I read an excellent post last year, There will Always Be Sorcerers. I have written on forecasts before, here for example, and at that link, I included some good quotes on planning and prognosticating. Howard Marks came out with a memo (here) which gave me a few more:
- There are two kinds of forecasters: those who don’t know, and those who don’t know they don’t know. – John Kenneth Galbraith
- The greatest enemy of knowledge is not ignorance, it is the illusion of knowledge. – Daniel J. Boorstin
- Forecasts create the mirage that the future is knowable. – Peter Bernstein
- The real trouble with this world of ours is not that it is an unreasonable world, nor even that it is a reasonable one. The commonest kind of trouble is that it is nearly reasonable, but not quite. Life is not an illogicality; yet it is a trap for logicians. It looks just a little more mathematical and regular than it is; its exactitude is obvious, but its inexactitude is hidden; its wildness lies in wait. – G. K. Chesterton
- Forecasts usually tell us more of the forecaster than of the future. – Warren Buffett
- I never think about the future – it comes soon enough. – Albert Einstein
- It’s frightening to think that you might not know something, but more frightening to think that, by and large, the world is run by people who have faith that they know exactly what’s going on. – Amos Tversky
- The inability to forecast the past has no impact on our desire to forecast the future. Certainty is so valuable that we’ll never give up the quest for it, and most people couldn’t get out of bed in the morning if they were honest about how uncertain the future is. – Morgan Housel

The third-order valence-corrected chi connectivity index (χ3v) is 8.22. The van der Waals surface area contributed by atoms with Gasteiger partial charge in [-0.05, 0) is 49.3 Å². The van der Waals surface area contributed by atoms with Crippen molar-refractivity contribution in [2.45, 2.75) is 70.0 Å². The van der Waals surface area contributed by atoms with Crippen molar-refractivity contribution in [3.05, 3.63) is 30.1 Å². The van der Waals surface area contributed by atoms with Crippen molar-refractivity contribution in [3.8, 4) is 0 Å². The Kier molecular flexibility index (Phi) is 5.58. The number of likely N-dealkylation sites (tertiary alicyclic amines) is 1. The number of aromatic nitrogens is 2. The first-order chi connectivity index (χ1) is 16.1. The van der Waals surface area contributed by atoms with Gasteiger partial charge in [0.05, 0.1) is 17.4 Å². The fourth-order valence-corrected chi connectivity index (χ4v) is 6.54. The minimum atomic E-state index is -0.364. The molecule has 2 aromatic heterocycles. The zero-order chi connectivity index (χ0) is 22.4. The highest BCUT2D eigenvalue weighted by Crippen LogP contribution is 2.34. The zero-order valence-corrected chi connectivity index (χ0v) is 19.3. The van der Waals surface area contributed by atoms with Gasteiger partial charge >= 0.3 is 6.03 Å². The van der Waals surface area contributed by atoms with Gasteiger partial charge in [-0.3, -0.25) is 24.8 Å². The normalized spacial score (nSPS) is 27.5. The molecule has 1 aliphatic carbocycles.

- No amount of sophistication is going to allay the fact that all of your knowledge is about the past and all your decisions are about the future. – Ian H. Wilson (former GE executive)
(The memo is worth reading in its entirety. If you get to the end of it, I am clearly in the “I don’t know” school.)
The point made in that final quote is known in philosophy as Hume’s Problem of Induction – and I think investment management is mostly applied epistemology!
The penultimate quote above from Morgan Housel reminds me of this WWII story (from Peter Bernstein’s Against the Gods):
One incident that occurred while [Nobel Laureate Ken] Arrow was forecasting the weather illustrates both uncertainty and the human unwillingness to accept it. Some officers had been assigned the task of forecasting the weather a month ahead, but Arrow and his statisticians found that their long-range forecasts were no better than numbers pulled out of a hat. The forecasters agreed and asked their superiors to be relieved of this duty. The reply was: “The Commanding General is well aware that the forecasts are no good. However, he needs them for planning purposes.”
And here are two more quotes I have often used (though not in the sources above):
- We’ve long felt that the only value of stock forecasters is to make fortune tellers look good. Even now, Charlie and I continue to believe that short-term market forecasts are poison and should be kept locked up in a safe place, away from children and also from grown-ups who behave in the market like children. – Warren Buffett
- I think everybody who predicts the future with a straight face should be required to change out of the business suit, wrap himself in a gypsy shawl, wear one of those pointed wizard’s hats with a picture of a crescent moon on it, and make conjuring sounds over a crystal ball. That way, everybody would know exactly what’s going on and how much credibility to give it. – Bob Veres
In other words, we should just predict the market will go up. We will be right about 75% of the time, which isn’t great, but almost certainly better than any other prediction.
I wrote more elaborately on this a few years ago: What’s the Market Going to Do?
(TL; DR: “Most likely between a 33% loss and a 50% gain, but there is about a 1-in-20 chance it could be outside that range.”)